Chickens are fun creatures to care for, as they tend to take care of most of their own needs. All chicken breeds are unique when it comes to size, color, egg production, and personality. So, you shouldn’t expect the Faverolles chicken to be like a Leghorn or Orpington chicken.

Faverolles chickens are not as well-known as many other breeds, but they are excellent choices for farms and backyard breeders and have established a presence in many parts of the world. These chickens deserve a bit of attention, so we put together this comprehensive guide about this breed so you can learn all there is to know about them.

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Quick Facts About Faverolles Chickens

faverolles chickens perching
Image Credit: Melani Marfeld, Pixabay
Breed Name:Gallus gallus domesticus
Place of Origin:France
Uses:Egg and meat production
Rooster (Male) Size:8 pounds
Hen (Female) Size:6.5 pounds
Color:White, black, buff, salmon
Lifespan:5–7 years
Climate Tolerance:Cold hardy
Care Level:Moderate
Egg Production:About 240 per year
Temperament:Curious, calm, independent, friendly

Faverolles Chicken Origins

faverolles chickens
Image Credit: Melani Marfeld, Pixabay

The Faverolles chicken derived its name from where which it originated, just south of France in what’s referred to as the Eure-et-Loire region. These chickens came into existence sometime in the 1800s and have been going strong ever since. Faverolles chickens were created by mixing several different chicken breeds until the desired attributes were achieved.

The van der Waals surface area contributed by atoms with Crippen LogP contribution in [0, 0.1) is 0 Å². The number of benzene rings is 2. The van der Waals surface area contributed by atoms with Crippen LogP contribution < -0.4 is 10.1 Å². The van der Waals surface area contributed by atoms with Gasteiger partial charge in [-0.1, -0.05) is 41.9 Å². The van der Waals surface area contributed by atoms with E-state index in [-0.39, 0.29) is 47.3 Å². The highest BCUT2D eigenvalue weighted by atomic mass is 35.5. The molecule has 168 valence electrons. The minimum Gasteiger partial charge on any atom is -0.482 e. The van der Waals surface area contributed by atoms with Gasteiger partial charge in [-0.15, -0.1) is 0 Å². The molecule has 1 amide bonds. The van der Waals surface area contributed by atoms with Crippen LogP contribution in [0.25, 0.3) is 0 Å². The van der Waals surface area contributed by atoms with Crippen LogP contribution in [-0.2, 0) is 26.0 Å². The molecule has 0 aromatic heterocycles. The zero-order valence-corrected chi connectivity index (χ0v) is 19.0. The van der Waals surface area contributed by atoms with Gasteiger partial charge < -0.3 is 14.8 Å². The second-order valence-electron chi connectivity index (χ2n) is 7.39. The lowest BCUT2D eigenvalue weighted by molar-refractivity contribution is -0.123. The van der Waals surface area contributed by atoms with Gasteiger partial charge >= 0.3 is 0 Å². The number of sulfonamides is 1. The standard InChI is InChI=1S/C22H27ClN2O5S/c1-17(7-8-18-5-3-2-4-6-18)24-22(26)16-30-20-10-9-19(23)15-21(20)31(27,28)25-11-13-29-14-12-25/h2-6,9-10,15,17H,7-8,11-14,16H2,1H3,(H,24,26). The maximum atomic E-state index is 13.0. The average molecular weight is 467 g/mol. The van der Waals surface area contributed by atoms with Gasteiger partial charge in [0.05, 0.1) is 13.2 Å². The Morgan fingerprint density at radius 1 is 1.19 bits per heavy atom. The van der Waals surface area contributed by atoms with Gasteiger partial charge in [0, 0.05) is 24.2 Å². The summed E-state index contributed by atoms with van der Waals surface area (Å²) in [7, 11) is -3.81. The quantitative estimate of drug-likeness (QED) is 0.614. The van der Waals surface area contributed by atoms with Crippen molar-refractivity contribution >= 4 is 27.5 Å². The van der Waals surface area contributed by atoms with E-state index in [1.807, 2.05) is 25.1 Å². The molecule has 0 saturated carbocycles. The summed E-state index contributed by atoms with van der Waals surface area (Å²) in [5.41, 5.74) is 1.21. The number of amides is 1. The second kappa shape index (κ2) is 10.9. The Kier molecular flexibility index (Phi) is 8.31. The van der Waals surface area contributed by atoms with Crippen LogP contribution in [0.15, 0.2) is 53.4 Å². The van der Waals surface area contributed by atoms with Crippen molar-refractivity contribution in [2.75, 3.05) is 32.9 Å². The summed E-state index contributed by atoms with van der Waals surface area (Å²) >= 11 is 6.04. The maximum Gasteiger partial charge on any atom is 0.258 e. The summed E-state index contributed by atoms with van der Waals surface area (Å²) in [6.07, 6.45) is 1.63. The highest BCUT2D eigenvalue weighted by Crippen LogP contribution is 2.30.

Some of the breeds believed to have been used to create the Faverolles chicken are the Flemish, French Rennes, Houdan, and Cochin. In the 1900s, Faverolles chickens made their way to the United States, where they eventually became recognized by the American Poultry Association (APA) for their white and salmon coloring.

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Faverolles Chicken Characteristics

The Faverolles chicken is a dual-purpose bird, meaning that it is raised for both eggs and meat. They are energetic, curious, and adaptable creatures that get along well with humans, even young children. These alert birds will squawk to let everyone around know when a strange animal is getting close.